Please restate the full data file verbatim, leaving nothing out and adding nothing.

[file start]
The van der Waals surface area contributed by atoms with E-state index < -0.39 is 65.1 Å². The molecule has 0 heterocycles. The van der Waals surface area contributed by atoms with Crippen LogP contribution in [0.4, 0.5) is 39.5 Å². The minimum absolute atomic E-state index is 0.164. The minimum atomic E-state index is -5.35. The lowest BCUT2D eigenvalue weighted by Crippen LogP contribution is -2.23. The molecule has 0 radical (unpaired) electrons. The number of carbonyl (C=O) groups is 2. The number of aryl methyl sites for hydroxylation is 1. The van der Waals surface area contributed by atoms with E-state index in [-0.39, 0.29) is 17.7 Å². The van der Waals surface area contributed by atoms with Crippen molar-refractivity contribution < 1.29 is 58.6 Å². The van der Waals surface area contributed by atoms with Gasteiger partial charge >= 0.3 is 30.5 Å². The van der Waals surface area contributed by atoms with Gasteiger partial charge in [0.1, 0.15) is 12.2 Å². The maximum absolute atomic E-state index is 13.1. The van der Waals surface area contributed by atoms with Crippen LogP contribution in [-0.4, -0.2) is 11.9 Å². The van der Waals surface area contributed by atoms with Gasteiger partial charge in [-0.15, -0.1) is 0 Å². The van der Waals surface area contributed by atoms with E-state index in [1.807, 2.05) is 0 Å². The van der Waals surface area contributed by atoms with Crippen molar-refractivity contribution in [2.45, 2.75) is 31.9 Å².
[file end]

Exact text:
The van der Waals surface area contributed by atoms with E-state index < -0.39 is 65.1 Å². The molecule has 0 heterocycles. The van der Waals surface area contributed by atoms with Crippen LogP contribution in [0.4, 0.5) is 39.5 Å². The minimum absolute atomic E-state index is 0.164. The minimum atomic E-state index is -5.35. The lowest BCUT2D eigenvalue weighted by Crippen LogP contribution is -2.23. The molecule has 0 radical (unpaired) electrons. The number of carbonyl (C=O) groups is 2. The number of aryl methyl sites for hydroxylation is 1. The van der Waals surface area contributed by atoms with E-state index in [-0.39, 0.29) is 17.7 Å². The van der Waals surface area contributed by atoms with Crippen molar-refractivity contribution < 1.29 is 58.6 Å². The van der Waals surface area contributed by atoms with Gasteiger partial charge >= 0.3 is 30.5 Å². The van der Waals surface area contributed by atoms with Gasteiger partial charge in [0.1, 0.15) is 12.2 Å². The maximum absolute atomic E-state index is 13.1. The van der Waals surface area contributed by atoms with Crippen LogP contribution in [-0.4, -0.2) is 11.9 Å². The van der Waals surface area contributed by atoms with Gasteiger partial charge in [-0.15, -0.1) is 0 Å². The van der Waals surface area contributed by atoms with E-state index in [1.807, 2.05) is 0 Å². The van der Waals surface area contributed by atoms with Crippen molar-refractivity contribution in [2.45, 2.75) is 31.9 Å².